It’s been gently snowing here all day. Nothing is sticking but it’s freezing cold and the fountain is rock solid again. The heater in the greenhouse is clicking on and off in an attempt to keep the chill off some perennial flowers that I sowed. And the Calvolo Nero seeds that I sowed last week are popping through regardless. They don’t care about the snow.
And this? This is my sign of Springtime that will keep me going throughout the next month.
I picked some Roses today for a friend and neighbour who was celebrating her birthday. I love that I can go out into my garden and pick lovely flowers. I feel like some kind of Victorian lady with my secateurs and basket gathering whatever is flowering right now.
Flowers picked from the garden are never the same as the ones from the florist because they are so random. It’s whatever is there right now. The florist has lots of different blooms to choose from but I only have a small selection. And in my garden right now, that means Roses!
I love picking flowers from the garden because what you get is something real. It’s a bit like how when you have a kitchen garden you tend to harvest vegetables that are ready at the same time like New Potatoes and Mint and Tomatoes and Basil, rather than the myriad of things you can buy at the supermarket.
Having a cutting garden is a new joy for me. And I’m only too happy to spread the love.
I always said I didn’t like Roses. Not because I don’t like the flowers but because the bushes look pretty bad in the Winter. My new garden has lots of mature Rose bushes in it and they are all flowering right now.
I have white, cream, scarlet, pink, yellow – fragrant, spray, climbers, ramblers – you name it. I must admit I’m coming around to the idea of Roses. They really are blowing my mind. And such a great cut flower too. My house is literally full.
Back in November (a little late) I planted some pretty special Tulip bulbs that my neighbour gave to me. I didn’t know if they would flower or not or even if the ground was going to be too heavy for Tulips. Well, they flowered and they were beautiful.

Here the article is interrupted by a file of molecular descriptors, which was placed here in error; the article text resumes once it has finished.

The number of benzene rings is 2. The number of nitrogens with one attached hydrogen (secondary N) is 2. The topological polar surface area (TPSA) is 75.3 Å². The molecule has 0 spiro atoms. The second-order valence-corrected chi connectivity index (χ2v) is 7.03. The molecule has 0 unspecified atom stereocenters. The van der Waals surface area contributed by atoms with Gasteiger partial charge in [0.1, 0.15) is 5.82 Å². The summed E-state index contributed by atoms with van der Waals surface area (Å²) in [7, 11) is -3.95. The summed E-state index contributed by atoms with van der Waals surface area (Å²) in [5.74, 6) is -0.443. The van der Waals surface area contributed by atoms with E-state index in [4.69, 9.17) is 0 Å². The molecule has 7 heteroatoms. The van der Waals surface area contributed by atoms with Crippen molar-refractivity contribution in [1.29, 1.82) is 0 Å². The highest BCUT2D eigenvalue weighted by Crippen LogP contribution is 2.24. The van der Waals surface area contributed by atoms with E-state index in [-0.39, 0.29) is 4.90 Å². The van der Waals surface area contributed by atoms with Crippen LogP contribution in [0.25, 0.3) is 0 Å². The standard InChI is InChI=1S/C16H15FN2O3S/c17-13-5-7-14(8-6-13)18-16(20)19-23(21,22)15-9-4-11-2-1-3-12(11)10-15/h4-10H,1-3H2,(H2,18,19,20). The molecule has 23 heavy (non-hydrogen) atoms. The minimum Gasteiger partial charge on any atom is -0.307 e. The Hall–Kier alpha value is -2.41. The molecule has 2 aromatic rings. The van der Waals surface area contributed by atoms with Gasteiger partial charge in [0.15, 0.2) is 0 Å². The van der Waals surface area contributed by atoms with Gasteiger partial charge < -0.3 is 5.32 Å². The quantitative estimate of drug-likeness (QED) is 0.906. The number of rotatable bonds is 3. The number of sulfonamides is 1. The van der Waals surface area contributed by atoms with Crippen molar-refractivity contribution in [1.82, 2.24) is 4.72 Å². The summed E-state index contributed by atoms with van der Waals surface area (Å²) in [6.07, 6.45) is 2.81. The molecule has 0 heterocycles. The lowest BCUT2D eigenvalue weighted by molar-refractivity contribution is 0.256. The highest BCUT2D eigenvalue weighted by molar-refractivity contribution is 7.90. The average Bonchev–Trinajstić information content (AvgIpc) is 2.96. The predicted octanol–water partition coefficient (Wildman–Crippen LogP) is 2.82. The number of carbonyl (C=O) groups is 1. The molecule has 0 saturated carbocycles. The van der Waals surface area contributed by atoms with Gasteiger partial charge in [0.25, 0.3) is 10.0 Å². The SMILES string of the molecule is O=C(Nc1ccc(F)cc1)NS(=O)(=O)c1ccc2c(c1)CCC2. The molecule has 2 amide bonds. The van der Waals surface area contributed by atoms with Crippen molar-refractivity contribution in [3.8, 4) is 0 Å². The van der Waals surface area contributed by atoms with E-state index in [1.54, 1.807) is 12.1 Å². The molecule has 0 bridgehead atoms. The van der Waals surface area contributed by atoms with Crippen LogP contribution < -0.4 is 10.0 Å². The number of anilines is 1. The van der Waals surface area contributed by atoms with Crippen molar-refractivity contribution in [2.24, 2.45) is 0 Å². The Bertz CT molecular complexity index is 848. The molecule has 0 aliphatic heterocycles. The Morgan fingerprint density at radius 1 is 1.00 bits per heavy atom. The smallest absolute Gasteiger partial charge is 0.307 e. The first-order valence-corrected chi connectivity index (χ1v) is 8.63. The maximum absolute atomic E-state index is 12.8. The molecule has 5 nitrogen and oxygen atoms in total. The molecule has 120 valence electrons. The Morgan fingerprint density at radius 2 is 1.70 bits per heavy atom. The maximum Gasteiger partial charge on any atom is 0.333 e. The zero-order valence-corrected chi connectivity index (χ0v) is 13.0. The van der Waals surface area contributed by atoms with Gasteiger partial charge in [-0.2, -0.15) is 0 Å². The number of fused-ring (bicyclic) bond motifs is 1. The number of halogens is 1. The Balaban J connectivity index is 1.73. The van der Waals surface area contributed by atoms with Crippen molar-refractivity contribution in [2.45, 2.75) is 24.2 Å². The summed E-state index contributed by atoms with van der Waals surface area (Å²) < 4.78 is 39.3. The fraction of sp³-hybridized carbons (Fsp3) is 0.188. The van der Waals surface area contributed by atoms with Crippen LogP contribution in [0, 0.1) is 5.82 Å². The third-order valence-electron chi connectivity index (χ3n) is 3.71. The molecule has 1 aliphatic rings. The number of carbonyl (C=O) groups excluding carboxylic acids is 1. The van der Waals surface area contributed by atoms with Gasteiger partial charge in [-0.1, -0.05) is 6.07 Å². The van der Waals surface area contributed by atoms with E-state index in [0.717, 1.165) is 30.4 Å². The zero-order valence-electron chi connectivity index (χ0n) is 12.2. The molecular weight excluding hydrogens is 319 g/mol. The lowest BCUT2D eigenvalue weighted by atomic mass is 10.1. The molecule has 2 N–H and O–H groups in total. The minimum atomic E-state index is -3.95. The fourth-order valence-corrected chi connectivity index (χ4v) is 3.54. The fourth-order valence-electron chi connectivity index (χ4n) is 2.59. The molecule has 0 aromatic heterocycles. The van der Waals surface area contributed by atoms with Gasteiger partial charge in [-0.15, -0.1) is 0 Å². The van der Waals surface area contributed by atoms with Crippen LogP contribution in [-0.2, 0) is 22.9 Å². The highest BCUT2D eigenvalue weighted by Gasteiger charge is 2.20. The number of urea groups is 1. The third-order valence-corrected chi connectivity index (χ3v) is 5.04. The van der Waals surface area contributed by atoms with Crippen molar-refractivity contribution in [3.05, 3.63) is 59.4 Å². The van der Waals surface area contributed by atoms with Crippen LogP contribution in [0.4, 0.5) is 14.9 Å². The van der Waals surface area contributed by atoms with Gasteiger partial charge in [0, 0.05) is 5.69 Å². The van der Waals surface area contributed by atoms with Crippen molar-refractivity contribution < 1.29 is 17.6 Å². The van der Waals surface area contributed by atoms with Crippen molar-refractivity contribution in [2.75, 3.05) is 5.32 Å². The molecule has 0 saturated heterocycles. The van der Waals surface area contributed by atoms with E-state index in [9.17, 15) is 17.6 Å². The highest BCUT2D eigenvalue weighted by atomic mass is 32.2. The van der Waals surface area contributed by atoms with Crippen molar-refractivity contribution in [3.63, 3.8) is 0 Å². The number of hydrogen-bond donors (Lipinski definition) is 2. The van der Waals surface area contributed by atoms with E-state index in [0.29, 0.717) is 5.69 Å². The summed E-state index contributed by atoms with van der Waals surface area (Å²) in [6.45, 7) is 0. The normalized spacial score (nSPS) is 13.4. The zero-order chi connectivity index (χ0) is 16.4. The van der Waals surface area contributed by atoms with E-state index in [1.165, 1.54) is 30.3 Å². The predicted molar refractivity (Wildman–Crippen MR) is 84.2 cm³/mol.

Each one was a deep burgundy colour with yellow stripes running through it like ribbon. So perfect.
I’m a cut flower kind of person – I see a flower, I cut it and bring it in. So they all came indoors and looked beautiful in my new McCoy tulip vase. An object made for purpose!
One of my neighbours is the photographer behind the Tulip Anthology book which celebrates the wonderful image of the tulip. The book is lovely and showcases Ron’s amazing photography beautifully. As part of the preparation for the book he sourced and grew some rare tulip varieties. Some of them dating back to 1780.
Since he doesn’t have to room to grow them in his own garden he asked me if I would be the custodian of the bulbs. Of course I said yes. And today he brought them around for me.
I normally grow Tulips as part of my productive garden. And to be honest they are usually what I can get from the local nursery. But these are special. Even their names sound special. They are all Rembrandt type tulips. One of the oldest is Absalon, which is a dark chocolatey brown with yellow swirls. Also included is a tulip called Insulinde which looks like satin ribbons. And The Lizard and Columbine
I’m more than a little nervous about growing them. I feel like I’ve been entrusted with the equivalent of a diamond necklace. I shall be treating them like royalty and guarding them well against those pesky squirrels. Ron’s tip for planting was to add some horticultural sand to the soil for drainage and sprinkle the bottom of the planting bed with bonemeal. I’ll be doing both of these and keeping my fingers crossed for some gorgeous blooms come Springtime.